Hawaii’s natural advantages continue to mask its political failings.
by Elizabeth Mendes http://www.gallup.com
WASHINGTON, D.C. -- Residents of Hawaii led the nation in wellbeing in the first half of 2010, holding onto their 2009 top spot and delivering the highest Well-Being Index score on record for any state since Gallup and Healthways began tracking scores in 2008. West Virginia had the lowest Well-Being Index score, as it did in 2008 and in 2009.
For a list of Well-Being Index scores for all 50 states, see page 2.
During the first six months of 2010, the Well-Being Index score for the nation as a whole was 67.0, up significantly from 65.9 in 2009 and 2008. U.S. wellbeing has been inching up on a monthly basis throughout 2010, with the increases primarily driven by Americans' improved ratings of their current and future lives. And while the midyear state Well-Being Index scores provide a preliminary reading ahead of the year-long rankings, so far in 2010 the large majority of states are trending in a positive direction compared with 2009.
These results are based on an aggregate of January-June 2010 Gallup-Healthways Well-Being Index data, which includes interviews with more than 170,000 adults nationwide in all 50 states, excluding the District of Columbia.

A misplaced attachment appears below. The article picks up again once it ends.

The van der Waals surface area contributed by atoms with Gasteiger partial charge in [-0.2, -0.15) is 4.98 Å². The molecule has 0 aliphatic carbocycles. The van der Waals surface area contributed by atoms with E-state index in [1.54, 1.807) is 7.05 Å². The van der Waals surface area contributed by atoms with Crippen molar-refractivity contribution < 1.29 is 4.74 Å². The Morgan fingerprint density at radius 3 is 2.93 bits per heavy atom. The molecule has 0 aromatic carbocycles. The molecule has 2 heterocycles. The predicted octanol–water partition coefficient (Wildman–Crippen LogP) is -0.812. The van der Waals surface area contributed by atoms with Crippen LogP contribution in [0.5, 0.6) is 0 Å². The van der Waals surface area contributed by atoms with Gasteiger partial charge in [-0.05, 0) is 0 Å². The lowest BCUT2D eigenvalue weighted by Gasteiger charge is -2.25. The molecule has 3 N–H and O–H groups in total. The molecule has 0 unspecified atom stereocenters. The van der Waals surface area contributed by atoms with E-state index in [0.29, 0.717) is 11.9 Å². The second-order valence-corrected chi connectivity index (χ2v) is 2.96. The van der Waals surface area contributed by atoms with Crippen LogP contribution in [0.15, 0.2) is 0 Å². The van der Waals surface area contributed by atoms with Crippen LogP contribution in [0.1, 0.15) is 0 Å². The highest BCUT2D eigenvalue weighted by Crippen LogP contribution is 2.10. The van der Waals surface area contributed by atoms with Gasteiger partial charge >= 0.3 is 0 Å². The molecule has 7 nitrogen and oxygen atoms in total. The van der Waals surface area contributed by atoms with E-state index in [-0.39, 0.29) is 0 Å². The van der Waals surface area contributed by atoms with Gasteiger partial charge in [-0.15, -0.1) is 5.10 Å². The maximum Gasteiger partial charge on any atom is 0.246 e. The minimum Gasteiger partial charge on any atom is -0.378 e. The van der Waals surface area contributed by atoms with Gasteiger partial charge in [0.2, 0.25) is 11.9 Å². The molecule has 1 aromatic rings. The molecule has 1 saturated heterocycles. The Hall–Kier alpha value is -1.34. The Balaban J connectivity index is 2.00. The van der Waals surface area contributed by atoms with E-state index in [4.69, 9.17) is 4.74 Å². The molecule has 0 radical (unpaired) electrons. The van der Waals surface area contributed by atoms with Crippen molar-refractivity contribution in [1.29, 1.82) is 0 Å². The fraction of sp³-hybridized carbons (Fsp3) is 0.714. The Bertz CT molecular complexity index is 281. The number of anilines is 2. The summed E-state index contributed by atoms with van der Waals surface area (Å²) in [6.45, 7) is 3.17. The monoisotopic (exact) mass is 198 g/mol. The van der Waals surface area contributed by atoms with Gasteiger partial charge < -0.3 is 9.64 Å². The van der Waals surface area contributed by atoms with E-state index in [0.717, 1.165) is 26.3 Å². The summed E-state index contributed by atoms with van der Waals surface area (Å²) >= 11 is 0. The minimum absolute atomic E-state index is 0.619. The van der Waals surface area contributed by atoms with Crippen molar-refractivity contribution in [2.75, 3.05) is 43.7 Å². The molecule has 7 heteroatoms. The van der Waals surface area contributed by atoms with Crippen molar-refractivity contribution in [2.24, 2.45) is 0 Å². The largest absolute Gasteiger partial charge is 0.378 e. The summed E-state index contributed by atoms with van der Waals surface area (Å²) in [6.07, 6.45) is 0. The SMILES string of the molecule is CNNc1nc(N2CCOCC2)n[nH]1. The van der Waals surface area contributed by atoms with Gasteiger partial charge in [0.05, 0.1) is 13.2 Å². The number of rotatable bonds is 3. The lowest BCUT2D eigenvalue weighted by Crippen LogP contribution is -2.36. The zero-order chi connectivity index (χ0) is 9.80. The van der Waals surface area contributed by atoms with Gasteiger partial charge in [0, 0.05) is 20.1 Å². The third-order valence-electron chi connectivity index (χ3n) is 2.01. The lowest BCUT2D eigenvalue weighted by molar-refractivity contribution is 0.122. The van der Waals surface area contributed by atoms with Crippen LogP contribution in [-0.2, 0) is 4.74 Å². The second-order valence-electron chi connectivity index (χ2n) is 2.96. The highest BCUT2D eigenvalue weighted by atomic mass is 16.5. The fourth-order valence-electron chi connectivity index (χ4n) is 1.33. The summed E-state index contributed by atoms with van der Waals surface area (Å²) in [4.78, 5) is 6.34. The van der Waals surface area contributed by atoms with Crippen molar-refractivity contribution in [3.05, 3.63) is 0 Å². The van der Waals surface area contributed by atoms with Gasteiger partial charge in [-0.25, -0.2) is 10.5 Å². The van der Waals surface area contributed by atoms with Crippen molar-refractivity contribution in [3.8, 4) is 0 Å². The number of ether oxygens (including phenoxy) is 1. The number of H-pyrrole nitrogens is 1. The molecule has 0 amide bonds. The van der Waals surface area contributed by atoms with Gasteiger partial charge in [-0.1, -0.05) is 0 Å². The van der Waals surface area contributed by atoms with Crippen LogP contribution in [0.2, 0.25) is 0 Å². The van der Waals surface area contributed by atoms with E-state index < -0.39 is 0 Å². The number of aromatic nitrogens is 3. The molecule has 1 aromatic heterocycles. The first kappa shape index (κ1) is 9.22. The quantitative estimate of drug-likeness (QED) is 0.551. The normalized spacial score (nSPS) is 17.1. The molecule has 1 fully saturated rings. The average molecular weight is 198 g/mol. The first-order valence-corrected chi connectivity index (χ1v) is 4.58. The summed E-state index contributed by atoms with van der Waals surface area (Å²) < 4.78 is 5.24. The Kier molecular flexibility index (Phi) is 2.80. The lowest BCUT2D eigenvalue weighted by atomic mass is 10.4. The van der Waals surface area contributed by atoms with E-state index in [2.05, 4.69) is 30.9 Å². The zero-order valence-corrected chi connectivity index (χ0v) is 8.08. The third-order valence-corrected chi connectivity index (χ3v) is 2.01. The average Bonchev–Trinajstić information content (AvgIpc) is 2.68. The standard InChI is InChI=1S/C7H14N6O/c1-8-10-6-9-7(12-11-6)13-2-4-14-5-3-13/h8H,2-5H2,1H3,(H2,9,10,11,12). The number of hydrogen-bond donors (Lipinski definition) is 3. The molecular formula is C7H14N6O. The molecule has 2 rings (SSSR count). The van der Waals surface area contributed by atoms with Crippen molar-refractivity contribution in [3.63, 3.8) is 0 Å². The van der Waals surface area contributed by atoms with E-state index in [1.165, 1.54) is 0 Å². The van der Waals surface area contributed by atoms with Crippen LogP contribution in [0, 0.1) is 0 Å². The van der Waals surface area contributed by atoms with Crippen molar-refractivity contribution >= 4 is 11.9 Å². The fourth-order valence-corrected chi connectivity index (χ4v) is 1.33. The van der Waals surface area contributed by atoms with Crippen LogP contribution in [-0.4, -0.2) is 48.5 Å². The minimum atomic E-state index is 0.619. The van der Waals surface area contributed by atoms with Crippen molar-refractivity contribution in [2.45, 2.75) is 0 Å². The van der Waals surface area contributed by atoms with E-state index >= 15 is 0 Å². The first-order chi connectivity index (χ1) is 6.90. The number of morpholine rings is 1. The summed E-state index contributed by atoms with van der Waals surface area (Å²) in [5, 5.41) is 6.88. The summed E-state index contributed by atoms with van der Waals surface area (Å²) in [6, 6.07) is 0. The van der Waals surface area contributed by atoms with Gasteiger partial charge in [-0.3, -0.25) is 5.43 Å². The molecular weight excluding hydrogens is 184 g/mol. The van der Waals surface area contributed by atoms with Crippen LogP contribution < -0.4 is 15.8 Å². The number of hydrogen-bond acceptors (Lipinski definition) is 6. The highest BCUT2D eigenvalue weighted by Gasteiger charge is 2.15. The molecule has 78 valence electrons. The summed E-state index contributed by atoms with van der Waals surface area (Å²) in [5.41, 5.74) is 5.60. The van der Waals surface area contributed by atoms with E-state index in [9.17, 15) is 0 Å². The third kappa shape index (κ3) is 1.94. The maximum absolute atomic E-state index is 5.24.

Nine of the 12 states in the top 10 in wellbeing are located in the West and Midwest, as they were in prior years. And half of the bottom 10 wellbeing states are in the South: Mississippi, Kentucky, Arkansas, Alabama, and Tennessee.
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The Well-Being Index score for each state is an average of six sub-indexes, which individually measure Americans' life evaluation, emotional health, work environment, physical health, healthy behaviors, and access to basic necessities. The Well-Being Index is calculated on a scale of 0 to 100, where a score of 100 represents ideal wellbeing.
Residents of Hawaii have the best scores in the nation on three of the six wellbeing sub-indexes: Life Evaluation, Emotional Health, and Physical Health. Residents of Vermont boast the best healthy behavior so far in 2010, and Minnesotans are reporting the best access to basic necessities this year as they did in 2009. During the first half of the year, Nebraska held the high score on the Work Environment Index.
West Virginia maintains its worst-in-the-nation position on the Life Evaluation, Emotional Health, and Physical Health indexes. And residents in Kentucky, Mississippi, and Delaware continued to have the lowest scores in the Healthy Behavior, Basic Access, and Work Environment indexes, respectively, in America.
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For more information about what each sub-index measures, see page 3.
This story is part of a series of midyear updates on Gallup's State of the States data, to be released in July and August on Gallup.com. See the complete schedule and send your suggestion for our "readers' pick." Gallup.com will report new full-year totals in early 2011 based on all 2010 surveys.
Learn more about the Gallup-Healthways Well-Being Index.